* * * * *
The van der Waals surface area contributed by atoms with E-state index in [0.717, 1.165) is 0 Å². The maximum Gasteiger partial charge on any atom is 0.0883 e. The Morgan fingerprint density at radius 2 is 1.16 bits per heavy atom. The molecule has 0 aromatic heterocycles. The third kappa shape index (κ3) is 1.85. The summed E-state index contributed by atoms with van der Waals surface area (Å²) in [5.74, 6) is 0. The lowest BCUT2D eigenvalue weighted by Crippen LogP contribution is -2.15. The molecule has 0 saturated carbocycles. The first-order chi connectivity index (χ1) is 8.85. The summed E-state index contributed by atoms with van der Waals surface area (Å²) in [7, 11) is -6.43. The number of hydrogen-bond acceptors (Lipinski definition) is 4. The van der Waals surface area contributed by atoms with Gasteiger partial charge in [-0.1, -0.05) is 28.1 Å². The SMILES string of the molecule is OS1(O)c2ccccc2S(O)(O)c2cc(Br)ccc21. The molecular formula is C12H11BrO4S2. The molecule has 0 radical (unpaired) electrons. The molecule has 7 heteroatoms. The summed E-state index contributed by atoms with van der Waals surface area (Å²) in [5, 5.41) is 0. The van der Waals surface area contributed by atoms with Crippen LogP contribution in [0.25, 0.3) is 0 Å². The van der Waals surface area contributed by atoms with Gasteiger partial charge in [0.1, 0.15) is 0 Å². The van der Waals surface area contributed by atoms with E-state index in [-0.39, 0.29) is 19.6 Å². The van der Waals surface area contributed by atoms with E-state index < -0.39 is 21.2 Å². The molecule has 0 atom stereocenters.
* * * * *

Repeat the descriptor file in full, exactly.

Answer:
The van der Waals surface area contributed by atoms with E-state index in [0.717, 1.165) is 0 Å². The maximum Gasteiger partial charge on any atom is 0.0883 e. The Morgan fingerprint density at radius 2 is 1.16 bits per heavy atom. The molecule has 0 aromatic heterocycles. The third kappa shape index (κ3) is 1.85. The summed E-state index contributed by atoms with van der Waals surface area (Å²) in [5.74, 6) is 0. The lowest BCUT2D eigenvalue weighted by Crippen LogP contribution is -2.15. The molecule has 0 saturated carbocycles. The first-order chi connectivity index (χ1) is 8.85. The summed E-state index contributed by atoms with van der Waals surface area (Å²) in [7, 11) is -6.43. The number of hydrogen-bond acceptors (Lipinski definition) is 4. The van der Waals surface area contributed by atoms with Gasteiger partial charge in [-0.1, -0.05) is 28.1 Å². The SMILES string of the molecule is OS1(O)c2ccccc2S(O)(O)c2cc(Br)ccc21. The molecular formula is C12H11BrO4S2. The molecule has 0 radical (unpaired) electrons. The molecule has 7 heteroatoms. The summed E-state index contributed by atoms with van der Waals surface area (Å²) in [5, 5.41) is 0. The van der Waals surface area contributed by atoms with Crippen LogP contribution in [0.25, 0.3) is 0 Å². The van der Waals surface area contributed by atoms with Gasteiger partial charge in [0.1, 0.15) is 0 Å². The van der Waals surface area contributed by atoms with E-state index in [-0.39, 0.29) is 19.6 Å². The van der Waals surface area contributed by atoms with E-state index < -0.39 is 21.2 Å². The molecule has 0 atom stereocenters.